|Year of Birth:||1933|
Dame Janet Abbott Baker CH DBE FRSA (born 21 August 1933) is an English mezzo-soprano best known as an opera, concert, and lieder singer.
She was particularly closely associated with baroque and early Italian opera and the works of Benjamin Britten. During her career, which spanned the 1950s to the 1980s, she was considered an outstanding singing actress and widely admired for her dramatic intensity, perhaps best represented in her famous portrayal as Dido, the tragic heroine of Berlioz's magnum opus, Les Troyens. As a concert performer, Dame Janet was noted for her interpretations of the music of Gustav Mahler and Edward Elgar. David Gutman, writing in Gramophone, described her performance of Mahler's Kindertotenlieder as "intimate, almost self-communing."
Janet Abbott Baker was born in Hatfield, South Yorkshire, where her father was an engineer as well as a chorister. Members of her family worked at Bentley Pit, in Doncaster, South Yorkshire. She attended York College for Girls and then Wintringham Girls' Grammar School in Grimsby. The death of her elder brother, Peter, when she was 10 years old, from a heart condition, was a formative moment that made her take responsibility for the rest of her life, she revealed in a BBC Radio 3 Lebrecht Interview in September 2011.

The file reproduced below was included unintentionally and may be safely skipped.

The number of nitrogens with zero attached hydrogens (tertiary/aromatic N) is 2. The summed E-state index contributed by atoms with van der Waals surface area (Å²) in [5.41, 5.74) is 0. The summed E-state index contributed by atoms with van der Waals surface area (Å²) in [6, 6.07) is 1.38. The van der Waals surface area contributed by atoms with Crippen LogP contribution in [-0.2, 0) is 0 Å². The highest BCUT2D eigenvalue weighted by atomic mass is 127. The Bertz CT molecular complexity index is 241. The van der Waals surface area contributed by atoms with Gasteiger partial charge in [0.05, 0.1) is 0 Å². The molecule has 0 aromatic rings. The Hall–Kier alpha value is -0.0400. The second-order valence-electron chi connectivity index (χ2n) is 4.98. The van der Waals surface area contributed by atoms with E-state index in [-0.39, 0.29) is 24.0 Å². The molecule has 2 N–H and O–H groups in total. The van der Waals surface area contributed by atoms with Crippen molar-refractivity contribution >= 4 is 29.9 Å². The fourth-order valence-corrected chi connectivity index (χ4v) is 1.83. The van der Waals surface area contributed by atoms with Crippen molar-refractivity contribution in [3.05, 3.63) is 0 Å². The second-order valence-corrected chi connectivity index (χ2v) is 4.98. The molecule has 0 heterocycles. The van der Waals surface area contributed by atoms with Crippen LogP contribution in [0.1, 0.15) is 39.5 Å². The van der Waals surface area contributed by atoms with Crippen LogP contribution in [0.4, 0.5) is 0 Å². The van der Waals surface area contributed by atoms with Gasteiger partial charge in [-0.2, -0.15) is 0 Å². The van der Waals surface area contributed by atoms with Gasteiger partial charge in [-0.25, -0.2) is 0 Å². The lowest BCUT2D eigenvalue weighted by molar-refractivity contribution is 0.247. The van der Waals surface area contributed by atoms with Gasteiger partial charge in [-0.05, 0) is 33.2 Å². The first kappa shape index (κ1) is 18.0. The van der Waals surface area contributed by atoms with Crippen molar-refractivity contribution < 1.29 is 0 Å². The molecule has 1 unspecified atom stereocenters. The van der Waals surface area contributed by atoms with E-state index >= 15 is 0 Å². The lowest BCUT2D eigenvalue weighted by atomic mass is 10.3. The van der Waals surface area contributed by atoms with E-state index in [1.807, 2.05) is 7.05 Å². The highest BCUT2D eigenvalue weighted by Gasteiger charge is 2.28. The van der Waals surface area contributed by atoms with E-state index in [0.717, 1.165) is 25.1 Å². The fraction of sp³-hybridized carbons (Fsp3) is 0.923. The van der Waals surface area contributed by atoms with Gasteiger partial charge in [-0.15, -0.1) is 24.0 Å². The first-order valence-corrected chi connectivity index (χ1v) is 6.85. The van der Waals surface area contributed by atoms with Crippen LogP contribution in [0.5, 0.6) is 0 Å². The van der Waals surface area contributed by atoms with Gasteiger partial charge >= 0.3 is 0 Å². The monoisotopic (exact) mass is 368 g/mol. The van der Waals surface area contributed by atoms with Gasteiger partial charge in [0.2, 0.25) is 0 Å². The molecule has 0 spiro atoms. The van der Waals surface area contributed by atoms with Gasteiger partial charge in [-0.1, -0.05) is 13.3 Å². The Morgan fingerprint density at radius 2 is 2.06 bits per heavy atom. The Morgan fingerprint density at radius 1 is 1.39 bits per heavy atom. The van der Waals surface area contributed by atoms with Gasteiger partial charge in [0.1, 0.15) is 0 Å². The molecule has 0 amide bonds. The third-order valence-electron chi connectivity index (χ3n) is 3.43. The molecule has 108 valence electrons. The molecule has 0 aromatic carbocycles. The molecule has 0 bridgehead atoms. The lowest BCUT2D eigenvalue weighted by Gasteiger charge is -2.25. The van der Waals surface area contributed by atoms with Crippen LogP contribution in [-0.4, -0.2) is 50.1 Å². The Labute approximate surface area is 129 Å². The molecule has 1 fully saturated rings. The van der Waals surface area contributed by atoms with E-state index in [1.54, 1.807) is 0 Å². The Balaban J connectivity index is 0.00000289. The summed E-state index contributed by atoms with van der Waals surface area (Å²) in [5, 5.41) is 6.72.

In her early years Baker worked in a bank, transferring to London in 1953 where she trained with Meriel St Clair and Helene Isepp, whose son Martin became her regular accompanist. Knocked down by a bus in 1956, she suffered concussion and a persistently painful back injury. That same year, she came second in the Kathleen Ferrier Memorial Competition at the Wigmore Hall, winning national attention.